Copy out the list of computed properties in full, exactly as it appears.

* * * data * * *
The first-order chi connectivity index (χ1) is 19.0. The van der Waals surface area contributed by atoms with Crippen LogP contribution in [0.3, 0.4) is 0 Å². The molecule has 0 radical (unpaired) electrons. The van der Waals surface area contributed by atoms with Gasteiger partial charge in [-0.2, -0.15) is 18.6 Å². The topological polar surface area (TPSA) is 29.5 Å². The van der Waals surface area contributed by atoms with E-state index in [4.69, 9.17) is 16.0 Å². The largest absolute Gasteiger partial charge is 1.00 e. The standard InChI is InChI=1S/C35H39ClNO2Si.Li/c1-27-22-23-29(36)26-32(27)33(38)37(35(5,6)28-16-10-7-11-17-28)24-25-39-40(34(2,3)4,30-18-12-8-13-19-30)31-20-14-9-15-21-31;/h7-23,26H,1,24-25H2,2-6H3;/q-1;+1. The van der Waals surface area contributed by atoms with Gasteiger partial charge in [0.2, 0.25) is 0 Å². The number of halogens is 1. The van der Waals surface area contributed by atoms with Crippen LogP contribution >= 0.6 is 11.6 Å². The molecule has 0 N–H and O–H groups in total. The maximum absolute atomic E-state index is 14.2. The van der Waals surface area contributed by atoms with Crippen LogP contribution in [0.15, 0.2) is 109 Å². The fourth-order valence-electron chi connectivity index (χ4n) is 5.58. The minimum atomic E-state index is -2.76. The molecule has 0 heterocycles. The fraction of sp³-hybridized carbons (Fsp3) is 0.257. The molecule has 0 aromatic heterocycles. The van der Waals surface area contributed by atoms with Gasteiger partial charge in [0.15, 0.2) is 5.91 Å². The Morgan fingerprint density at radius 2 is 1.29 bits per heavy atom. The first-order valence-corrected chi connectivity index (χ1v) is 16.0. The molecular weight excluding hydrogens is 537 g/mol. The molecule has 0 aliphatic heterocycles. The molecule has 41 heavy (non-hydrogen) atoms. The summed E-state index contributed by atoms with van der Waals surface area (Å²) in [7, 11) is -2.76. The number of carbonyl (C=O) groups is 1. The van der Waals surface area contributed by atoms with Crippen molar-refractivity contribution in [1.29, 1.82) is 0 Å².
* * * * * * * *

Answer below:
The first-order chi connectivity index (χ1) is 19.0. The van der Waals surface area contributed by atoms with Crippen LogP contribution in [0.3, 0.4) is 0 Å². The molecule has 0 radical (unpaired) electrons. The van der Waals surface area contributed by atoms with Gasteiger partial charge in [-0.2, -0.15) is 18.6 Å². The topological polar surface area (TPSA) is 29.5 Å². The van der Waals surface area contributed by atoms with E-state index in [4.69, 9.17) is 16.0 Å². The largest absolute Gasteiger partial charge is 1.00 e. The standard InChI is InChI=1S/C35H39ClNO2Si.Li/c1-27-22-23-29(36)26-32(27)33(38)37(35(5,6)28-16-10-7-11-17-28)24-25-39-40(34(2,3)4,30-18-12-8-13-19-30)31-20-14-9-15-21-31;/h7-23,26H,1,24-25H2,2-6H3;/q-1;+1. The van der Waals surface area contributed by atoms with Gasteiger partial charge in [0.2, 0.25) is 0 Å². The number of halogens is 1. The van der Waals surface area contributed by atoms with Crippen LogP contribution >= 0.6 is 11.6 Å². The molecule has 0 N–H and O–H groups in total. The maximum absolute atomic E-state index is 14.2. The van der Waals surface area contributed by atoms with Crippen LogP contribution in [0.15, 0.2) is 109 Å². The fourth-order valence-electron chi connectivity index (χ4n) is 5.58. The minimum atomic E-state index is -2.76. The molecule has 0 heterocycles. The fraction of sp³-hybridized carbons (Fsp3) is 0.257. The molecule has 0 aromatic heterocycles. The van der Waals surface area contributed by atoms with Gasteiger partial charge in [0.15, 0.2) is 5.91 Å². The Morgan fingerprint density at radius 2 is 1.29 bits per heavy atom. The first-order valence-corrected chi connectivity index (χ1v) is 16.0. The molecular weight excluding hydrogens is 537 g/mol. The molecule has 0 aliphatic heterocycles. The molecule has 41 heavy (non-hydrogen) atoms. The summed E-state index contributed by atoms with van der Waals surface area (Å²) in [7, 11) is -2.76. The number of carbonyl (C=O) groups is 1. The van der Waals surface area contributed by atoms with Crippen molar-refractivity contribution in [1.29, 1.82) is 0 Å².